Sunday, 31 July 2011



Porthgwarra is located on the South Coast of Cornwall, about 2 miles East of Lands End.

Located above the hamlet and small cove is Gwennap Head probably the best seawatching location in Cornwall, it is from here through mid Summer to the end of Autumn the Southwest seawatch group do a census of passing seabirds,and this has turned up a few rarities over the past years. It is also a very good area for Butterflies and insects which can be found over the heathland. Walking and cliff climbing are also very popular pastimes during the Summer months. I hope the few images below which were taken over the last week, convey the feeling of the area which is well worth a visit.

The small cove is used by only a few small local boats, and is not really suitable as a beach area

A safe haven.

In Summer the heathland along the cliffs is a blaze of colour with the heathers, Grasses and other plant life that live here.

The old Coastguard lookout at the top of Gwennap Head, which is now manned by the Southwest Volunteer coastguard group which keeps up a much needed service around our coastline.

The view looking South West below the lookout station and just to the right of the rock on the headland you can see a member of the Seawatch group. This brings the scale of the area into perspective.

Walking back towards the cove this is the view North Eastwards along the coast, and the entrance to Porthgwarra from the sea.


Monday, 25 July 2011



North of Lands End on the Atlantic Coast there is situated the village of Pendeen, and west of the village on the headland is Pendeen Watch. This is one of the best places on the North coast for seawatching (The Migration of passing Seabirds).
To the South West of Pendeen is a large coastal mining area encompassing the Levant and Botallack Mines.


Pendeen looking North along the coast.

The view from Pendeen to the Levant Mine

 Pendeen Lighthouse is located to the north of Pendeen in west Cornwall United Kingdom. Designed by the Trinity House Engineer Sir Thomas Matthews, the 17 m tower, buildings and surrounding wall was constructed by Arthur Carkeek of Redruth. The five-wick Argand lamp provided by Messers. Chance, of Birmingham, was commissioned on 26 September 1900 and replaced in 1926 by an electric one. The original Argand oil lamp was on display at the Trinity House National Lighthouse Museum Penzance until 2005 when the museum closed. Pendeen Lighthouse was automated in 1995 with the keepers leaving the station on 3 May.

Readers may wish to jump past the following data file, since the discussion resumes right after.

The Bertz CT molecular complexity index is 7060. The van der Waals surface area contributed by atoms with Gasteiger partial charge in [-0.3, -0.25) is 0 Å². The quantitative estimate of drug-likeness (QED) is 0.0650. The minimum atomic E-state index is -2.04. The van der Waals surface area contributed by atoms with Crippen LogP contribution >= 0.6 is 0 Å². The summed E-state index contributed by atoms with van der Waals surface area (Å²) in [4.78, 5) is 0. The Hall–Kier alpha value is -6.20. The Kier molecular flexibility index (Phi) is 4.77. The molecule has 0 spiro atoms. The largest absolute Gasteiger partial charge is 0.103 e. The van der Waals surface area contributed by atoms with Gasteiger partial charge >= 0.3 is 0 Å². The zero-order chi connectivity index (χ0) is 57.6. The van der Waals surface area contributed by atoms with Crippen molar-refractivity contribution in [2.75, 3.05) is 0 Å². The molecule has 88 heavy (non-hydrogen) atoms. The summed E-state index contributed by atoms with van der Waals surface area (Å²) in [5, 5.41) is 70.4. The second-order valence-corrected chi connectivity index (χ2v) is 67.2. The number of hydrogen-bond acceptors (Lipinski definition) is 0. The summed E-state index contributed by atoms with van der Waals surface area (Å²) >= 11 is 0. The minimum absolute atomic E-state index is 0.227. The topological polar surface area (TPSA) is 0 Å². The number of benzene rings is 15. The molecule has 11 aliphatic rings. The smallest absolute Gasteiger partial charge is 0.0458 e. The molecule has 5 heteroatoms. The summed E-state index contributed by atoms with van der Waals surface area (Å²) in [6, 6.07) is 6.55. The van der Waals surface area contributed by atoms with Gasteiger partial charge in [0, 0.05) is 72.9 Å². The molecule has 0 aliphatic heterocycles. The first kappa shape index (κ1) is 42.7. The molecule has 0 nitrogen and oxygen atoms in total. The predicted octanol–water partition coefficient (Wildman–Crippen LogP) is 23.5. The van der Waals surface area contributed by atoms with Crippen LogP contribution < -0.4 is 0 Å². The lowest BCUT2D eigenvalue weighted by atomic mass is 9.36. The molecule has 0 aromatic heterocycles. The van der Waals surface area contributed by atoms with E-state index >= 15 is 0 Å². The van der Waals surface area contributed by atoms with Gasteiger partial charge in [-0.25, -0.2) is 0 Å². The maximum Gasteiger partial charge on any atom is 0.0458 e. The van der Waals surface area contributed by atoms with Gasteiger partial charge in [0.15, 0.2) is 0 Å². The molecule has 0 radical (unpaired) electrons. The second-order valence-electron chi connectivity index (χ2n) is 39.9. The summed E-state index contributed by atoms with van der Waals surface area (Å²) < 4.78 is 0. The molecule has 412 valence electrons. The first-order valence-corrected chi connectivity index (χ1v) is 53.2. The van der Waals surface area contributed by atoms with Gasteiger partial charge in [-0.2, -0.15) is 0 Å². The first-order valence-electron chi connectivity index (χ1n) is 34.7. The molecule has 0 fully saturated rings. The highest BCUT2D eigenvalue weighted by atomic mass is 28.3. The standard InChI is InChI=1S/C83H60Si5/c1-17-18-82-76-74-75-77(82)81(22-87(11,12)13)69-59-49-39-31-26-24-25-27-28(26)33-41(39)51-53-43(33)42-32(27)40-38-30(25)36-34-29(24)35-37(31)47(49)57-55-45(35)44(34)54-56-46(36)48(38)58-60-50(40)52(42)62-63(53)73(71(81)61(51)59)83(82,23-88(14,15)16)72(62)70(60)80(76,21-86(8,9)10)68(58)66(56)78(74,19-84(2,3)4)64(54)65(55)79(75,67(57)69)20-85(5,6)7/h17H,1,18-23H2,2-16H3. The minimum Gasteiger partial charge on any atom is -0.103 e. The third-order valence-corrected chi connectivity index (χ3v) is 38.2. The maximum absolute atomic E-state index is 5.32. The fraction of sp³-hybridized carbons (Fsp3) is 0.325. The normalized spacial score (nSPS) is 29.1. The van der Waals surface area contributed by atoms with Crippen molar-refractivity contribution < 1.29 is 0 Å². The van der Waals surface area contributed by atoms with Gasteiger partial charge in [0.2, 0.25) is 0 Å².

Apart from the tower itself, with its machinery built into the base, there is an 'E' shaped building split into a terrace of four cottages. Three of the cottages were originally used to house the three resident keepers, their wives and families, with the fourth used as an office area and sleeping accommodation for the supernumerary keepers. They are now let as holiday cottages.

Behind the cottages there were three kitchen gardens (which soon fell into disuse as nothing would grow in such an exposed position) and, on the seaward side of the complex, a fog horn and its accompanying machinery. Water was originally collected off the flat roof of the accommodation block and stored in an underground tank. So, apart from food and paraffin, the lighthouse keepers were virtually self-sufficient

Historical Text taken from Wikipedia.


From the Levant Mine to Pendeen Watch.


Levant - A Brief History

Levant is one of Cornwall's most famous mines and like many others in the county very little is recorded of its early history. In 1820 Richard Boyns, a local mining man, formed a new company to work the mine. Almost immediately they struck a rich vein of copper ore which eventually led to large dividends being paid to the share holders. This company operated Levant until getting into difficulties in 1871 when a new company was formed to take over the mine, its purser being Richard White, who was to run Levant for the next 30 years or so.

Over the years the mine continued to get deeper and to go further under the Atlantic Ocean, reaching its deepest point the 350 fathom level by 1904. Access to the lower levels was achieved by sinking two shafts out under the sea, Old Submarine shaft connecting the 210 to the 302 fathom level and, New Submarine Shaft connecting the 260 to the 350 fathom level.

To get to and from their place of work the miners had to climb many hundreds of feet on the ladders. In 1857 a Man Engine was installed on the mine, and eventually this saved the men enormous toil by enabling them to descend to and ascend from the 266 fathom level ( approximately 1800 feet from surface) with very little effort. On October 20th 1919 however the main rod of the Man Engine broke killing 31 miners and injuring many more.

In 1920 the old cost book company was dissolved to be replaced by a new limited company 'The Levant Tin Mines Limited' under a new manager Colonel F.F. Oats. Amazingly, only working from surface down to the 210 fathom level the mine survived for ten years on ground supposedly worked out many years before. It did however finally close in October 1930.

The Levant Mine Disaster